Answer: “There are many ways individuals choose to organize their business. The Forest Service should not be engaged in those business decisions, but instead communicate what requirements must be met to qualify for a term grazing permit. Section 12 discusses the types of entities which may be eligible to hold a term grazing permit and what requirements must be met to obtain a term grazing permit.”
Question: “How do people with ranch corporations who want conservation easements have to maneuver through this?”
Answer: “We assume this is referring to the opportunity for children and/or grandchildren to run up to 50 percent of the permit holder’s permitted animals. This is an expansion of the opportunity which has always been provided to children of a permit holder. To clarify, this provides an opportunity to place livestock on the permitted allotment under the existing permit and is not associated with the children or grandchildren ‘acquiring’ a portion of the permit.
“In order for an individual to obtain a permit or portion of the permit, the permit holder waives the permit, or portion thereof, back to the Forest Service, who would then issue a new permit to the child or grandchild so long as the individual meets the eligibility and qualification requirements (e.g., owned livestock and qualified base property). This process has not changed with the proposed updates to the rangeland management directives.
“However, the updates also include the ability for the parent or grandparent to run up to 50 percent of the permit holder’s permitted animals. Meaning, once the child or grandchild decides they would like to run greater than 50 percent of the permitted numbers, they could obtain ownership of the base property and work through the process to obtain the term grazing permit, after which the parent or grandparent could run under their permit. The intent of the proposed updates is to provide additional flexibilities to facilitate succession opportunities.”
Question: “If corporations are not people and thus cannot have children, do they have to change to a non-business entity for a child or grandchild to pick up some of the operations? This could affect a lot of families’ businesses.”
Answer: “Section 12.22 does not prohibit permittees from following the process described above. There may be additional opportunities for the children and/or grandchildren to become part of the corporation or other business entity. The best approach for permittees who are considering making changes to base property or livestock ownership is to contact their local Ranger District office to talk about what requirements must be met to continue to be qualified to hold a term grazing permit.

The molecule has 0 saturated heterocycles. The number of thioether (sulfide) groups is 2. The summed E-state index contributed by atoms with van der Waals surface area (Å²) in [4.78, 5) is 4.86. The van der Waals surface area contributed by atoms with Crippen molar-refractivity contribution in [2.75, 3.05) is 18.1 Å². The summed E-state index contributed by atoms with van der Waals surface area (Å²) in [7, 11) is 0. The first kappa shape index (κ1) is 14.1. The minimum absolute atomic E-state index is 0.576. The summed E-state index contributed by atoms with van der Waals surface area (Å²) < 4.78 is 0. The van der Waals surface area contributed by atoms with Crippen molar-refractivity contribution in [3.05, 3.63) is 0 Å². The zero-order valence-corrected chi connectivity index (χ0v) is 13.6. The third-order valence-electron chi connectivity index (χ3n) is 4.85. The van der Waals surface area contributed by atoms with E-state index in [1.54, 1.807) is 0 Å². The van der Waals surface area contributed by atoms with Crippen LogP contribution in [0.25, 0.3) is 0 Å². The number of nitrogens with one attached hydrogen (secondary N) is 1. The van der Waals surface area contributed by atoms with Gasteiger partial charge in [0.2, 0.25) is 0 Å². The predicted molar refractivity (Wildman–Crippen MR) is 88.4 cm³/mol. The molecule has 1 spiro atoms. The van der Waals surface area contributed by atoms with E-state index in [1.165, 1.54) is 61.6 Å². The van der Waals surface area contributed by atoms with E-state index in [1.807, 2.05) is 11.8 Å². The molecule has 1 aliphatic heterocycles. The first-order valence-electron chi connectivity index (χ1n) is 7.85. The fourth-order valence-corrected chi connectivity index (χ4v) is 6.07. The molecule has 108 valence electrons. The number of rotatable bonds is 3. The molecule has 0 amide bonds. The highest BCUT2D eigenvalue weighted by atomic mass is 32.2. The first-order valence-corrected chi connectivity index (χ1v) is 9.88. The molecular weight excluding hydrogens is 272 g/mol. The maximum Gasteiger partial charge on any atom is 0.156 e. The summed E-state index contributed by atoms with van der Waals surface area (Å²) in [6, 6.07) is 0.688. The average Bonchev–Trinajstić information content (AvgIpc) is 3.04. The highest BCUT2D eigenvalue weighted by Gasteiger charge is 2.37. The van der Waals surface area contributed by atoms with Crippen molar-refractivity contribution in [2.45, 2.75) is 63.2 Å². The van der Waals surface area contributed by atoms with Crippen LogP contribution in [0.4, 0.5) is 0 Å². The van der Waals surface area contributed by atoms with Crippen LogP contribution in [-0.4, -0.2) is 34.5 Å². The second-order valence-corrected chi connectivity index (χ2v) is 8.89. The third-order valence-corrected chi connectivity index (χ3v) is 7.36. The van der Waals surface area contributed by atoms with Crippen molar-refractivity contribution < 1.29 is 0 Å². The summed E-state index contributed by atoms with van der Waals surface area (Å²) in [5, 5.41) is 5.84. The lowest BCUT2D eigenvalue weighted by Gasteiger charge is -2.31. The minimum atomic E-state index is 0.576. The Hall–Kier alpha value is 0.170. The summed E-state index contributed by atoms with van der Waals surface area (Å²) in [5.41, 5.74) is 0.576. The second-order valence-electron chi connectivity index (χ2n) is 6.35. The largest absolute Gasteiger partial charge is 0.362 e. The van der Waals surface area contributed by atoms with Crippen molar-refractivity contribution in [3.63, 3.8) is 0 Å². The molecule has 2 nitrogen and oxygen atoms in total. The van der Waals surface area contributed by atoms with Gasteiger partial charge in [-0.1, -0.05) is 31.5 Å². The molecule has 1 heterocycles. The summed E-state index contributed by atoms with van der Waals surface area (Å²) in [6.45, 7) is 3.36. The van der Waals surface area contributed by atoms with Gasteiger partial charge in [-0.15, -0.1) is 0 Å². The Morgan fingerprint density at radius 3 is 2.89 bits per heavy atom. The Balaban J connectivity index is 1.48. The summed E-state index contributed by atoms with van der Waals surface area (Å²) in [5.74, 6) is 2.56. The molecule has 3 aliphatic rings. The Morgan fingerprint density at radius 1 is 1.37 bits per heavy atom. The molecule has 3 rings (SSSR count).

“There are many variables involved and the district office can inform prospective permittees on what flexibilities exist within Forest Service policies may pair with their business decisions related to their base property.”
Question: “Why is there a new section on administration of cow camps?”
Answer: “Forest Service employees are the primary audience of the rangeland management directives. It has been approximately 30 years since the directives have been updated and we have noticed questions about cow camps coming up several times over the years, especially cow camps which could be considered historic. The updates are intended to provide clarity and explain how cow camp maintenance requirements may or may not have to change after they reach 50 years of age as well as a discussion on the manner they can be authorized depending on the ownership of the facility.”
Question: “What new requirements specifically are being added to the permittees’ plate?”
Answer: “The proposed updates to FSM 2240.3 add clarification to existing policies regarding rangeland improvements. No additional requirements are being added to permittees.”
Joy Ufford is a corresponding writer for the Wyoming Livestock Roundup. Send comments on this article to email@example.com.